The last of 14,000-plus plaintiffs in the massive lawsuit against Exxon Corp. for damage done by the Exxon Valdez oil spill have settled their claims for $3.5 million, putting Exxon one legal step closer to being able to appeal the $5 billion punitive verdict awarded in the lawsuit last year.
The lawsuit has been stalled for more than a year as several thousands of halibut, crab and shrimp fishermen, private landowners and a handful of others -- known collectively as ''the miscellaneous claims'' -- sought more than $50 million in damages.
They settled Tuesday for less ''in the interest of moving the case forward,'' said Steve Schroer, a Minneapolis attorney representing the plaintiffs.
Reaching a settlement, Schroer said, puts pressure on U.S. District Judge Russel Holland to rule on other issues pending in the lawsuit.
Still undecided is whether Exxon should get a new trial based on its claims of jury misconduct and jury tampering. Holland also has not ruled on when the interest clock should start ticking on the $5 billion damage award. At the going government rate, the $5 billion would earn roughly $684,000 in interest a day, or $300 million a year.
Once Holland rules on those issues and enters a final judgment, Exxon will be able to appeal the $5 billion verdict to the 9th U.S. Circuit Court of Appeals.
Exxon won't have to pay any money as a result of the settlement, company spokesman Ed Burwell said in a prepared statement. It will be covered by credits for previous payments made by the company.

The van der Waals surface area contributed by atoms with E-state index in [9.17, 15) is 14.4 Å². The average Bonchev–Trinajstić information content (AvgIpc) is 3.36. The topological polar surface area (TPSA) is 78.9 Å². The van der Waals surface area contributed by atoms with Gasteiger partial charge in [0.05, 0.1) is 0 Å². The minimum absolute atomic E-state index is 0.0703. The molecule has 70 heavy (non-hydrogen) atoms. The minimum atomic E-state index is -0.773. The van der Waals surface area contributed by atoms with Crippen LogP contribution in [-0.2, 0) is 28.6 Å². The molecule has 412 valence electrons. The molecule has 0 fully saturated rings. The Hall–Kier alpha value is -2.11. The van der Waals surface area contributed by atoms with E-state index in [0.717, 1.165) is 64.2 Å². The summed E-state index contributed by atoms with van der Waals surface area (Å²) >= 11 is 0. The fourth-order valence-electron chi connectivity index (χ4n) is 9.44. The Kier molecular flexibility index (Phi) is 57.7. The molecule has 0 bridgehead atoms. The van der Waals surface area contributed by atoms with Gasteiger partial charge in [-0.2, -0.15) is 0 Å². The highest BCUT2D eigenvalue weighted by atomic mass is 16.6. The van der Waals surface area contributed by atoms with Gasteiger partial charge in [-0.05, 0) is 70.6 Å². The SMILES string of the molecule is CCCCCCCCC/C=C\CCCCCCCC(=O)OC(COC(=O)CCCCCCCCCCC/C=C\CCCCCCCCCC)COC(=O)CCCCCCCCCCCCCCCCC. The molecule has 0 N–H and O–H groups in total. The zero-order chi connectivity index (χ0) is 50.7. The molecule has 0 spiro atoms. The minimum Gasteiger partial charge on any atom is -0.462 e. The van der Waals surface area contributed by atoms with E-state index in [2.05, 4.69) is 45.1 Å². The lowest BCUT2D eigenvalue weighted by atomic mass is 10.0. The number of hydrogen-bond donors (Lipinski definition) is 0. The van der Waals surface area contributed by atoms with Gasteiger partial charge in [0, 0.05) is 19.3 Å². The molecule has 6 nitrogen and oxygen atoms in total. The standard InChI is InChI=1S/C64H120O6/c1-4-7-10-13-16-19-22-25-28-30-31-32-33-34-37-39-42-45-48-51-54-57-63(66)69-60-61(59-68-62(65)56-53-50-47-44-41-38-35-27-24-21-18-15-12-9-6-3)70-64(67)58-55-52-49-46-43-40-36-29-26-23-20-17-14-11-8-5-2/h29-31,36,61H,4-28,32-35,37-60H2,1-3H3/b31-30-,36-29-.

The large, complicated lawsuit was filed by commercial fishermen, Natives, businesses, villages, landowners and municipalities immediately after the 11 million-gallon spill from the Exxon Valdez in 1989. Some of their claims were settled out of court, but the bulk went to trial in the summer of 1994.
That summer, a federal court jury awarded 10,000 commercial salmon fishermen $287 million in damages. The same jury awarded all the plaintiffs $5 billion in punitive damages, but no money has been paid out as attorneys have battled other parts of the lawsuit, including the miscellaneous claims.
Within hours after the $5 billion verdict was returned on Sept. 16, 1994, an Exxon attorney vowed to ''take every legal step'' to appeal the verdict, including taking it to the U.S. Supreme Court. That being the case, the plaintiffs' attorneys are anxious to get those battles over with.
''Exxon has made it clear that it is going to appeal this to the end of the earth,'' Schroer said. ''It doesn't take a rocket scientist to say that Exxon could have dragged this out forever. That would have been a disservice to everyone. This (settlement) permits us to move on.''
Tuesday's settlement must be approved by Judge Holland. His approval is expected.